SC: In the US, the book is published by Little Brown with 12 crescents, smaller type and the ‘author of’ line, whilst the UK has opted for the more mysterious and cleaner 4 crescents. Can you talk a little about the differences working with overseas publishers?
JG: The US picked up an earlier version of the design, apparently they preferred it because it looked more historical; I guess it felt more suitable for their market, they also chose to print it with a very reduced spine width by managing the internal paper stock.
SC: Clearly there would have been a huge amount of expectation around The Luminaries? Does this hamper or enhance the design potential?
JG: There was an enormous amount of expectation around the book and there's a responsibility to deliver a jacket everyone wants to work with. There was alot of hope for the book before it was time to think about the cover so it was important to get the design 'right'. The cover introduces the book to the market place and people's instinctive reactions are worth tapping into, or attempting to second guess.
Speaking generally as a cover designer though, it is frustrating when choices are being made that go against your design instincts. This wasn't the case with The Luminaries as there was an in-house art director who could weigh in if conversations were getting off track. With any kind of design it helps to put forward concepts that can survive editing here and there. Design is very subjective, it is never a straight line from A to B. And yes, I always feel pressure, a responsibility to produce something a publisher is excited about. If there is a level of excitement in the production stages, you hope this will translate to customers which is the whole point.
SC: Can you talk a little about the aftermath of The Luminaries being short-listed for and
then winning the ManBooker? I know you heard about the win on the ManBooker Twitterfeed but what sort of contact have you had from the publisher or from the author?
JG: Sarah Wasley the production manager sent me a bottle of French champagne, so lovely. Earlier on Max Porter the editor sent an email to say the cover made him happy every time he looked at it. Philip Gwynn Jones the publisher emailed me after the Booker announcement, insisting I get the cover up on my website so he could tweet it. It was a social media minor scrum that closed the gap between London and Melbourne, an exciting couple of days. This week I am participating in a New York Times online slideshow edited by John Williams. Some books get a whole lot of attention and you can ride the wave.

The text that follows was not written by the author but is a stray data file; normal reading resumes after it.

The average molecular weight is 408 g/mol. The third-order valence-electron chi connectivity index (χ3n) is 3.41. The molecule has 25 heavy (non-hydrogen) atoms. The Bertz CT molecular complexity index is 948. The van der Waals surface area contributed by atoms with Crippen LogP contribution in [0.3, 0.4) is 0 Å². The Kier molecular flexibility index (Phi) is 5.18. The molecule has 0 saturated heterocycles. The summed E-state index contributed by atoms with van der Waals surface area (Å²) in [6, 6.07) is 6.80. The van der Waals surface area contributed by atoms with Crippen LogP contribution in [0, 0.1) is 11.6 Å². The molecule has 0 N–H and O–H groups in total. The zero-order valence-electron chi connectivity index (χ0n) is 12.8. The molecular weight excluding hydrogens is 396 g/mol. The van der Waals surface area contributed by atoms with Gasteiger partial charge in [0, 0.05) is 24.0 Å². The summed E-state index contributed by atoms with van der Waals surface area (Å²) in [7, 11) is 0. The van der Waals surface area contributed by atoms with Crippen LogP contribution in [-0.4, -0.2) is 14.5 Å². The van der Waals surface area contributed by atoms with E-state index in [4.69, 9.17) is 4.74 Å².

SC: There are lots of good covers out there but only a few iconic ones. Creative talent aside, what is the most important element that you most want as a designer to be able to create an iconic cover?
JG: A good relationship and shared sensibility with the publishing team. The briefs that probably work best are when a publisher has a good understanding of what they need, the market is understood and it is agreed how the market should be approached and as a designer you are able to offer solutions using your personal instincts. After the creative stage, ideally there's an open dialogue to hone aspects of a design. And to not miss the point: visually communicating something of the author's work to those who will want to read the author's work.A production budget that allows for some particulars usually helps nuance a result. A hard cover format is always going to look more handsome than a paperback.
SC: Do you have a favourite cover of all time?
JG: I still love Vanessa Bell's covers. They have a spirit to them that invite you in, give you some space as a reader.
Vanessa Bell designed many covers for her sister, Virginia Wolf.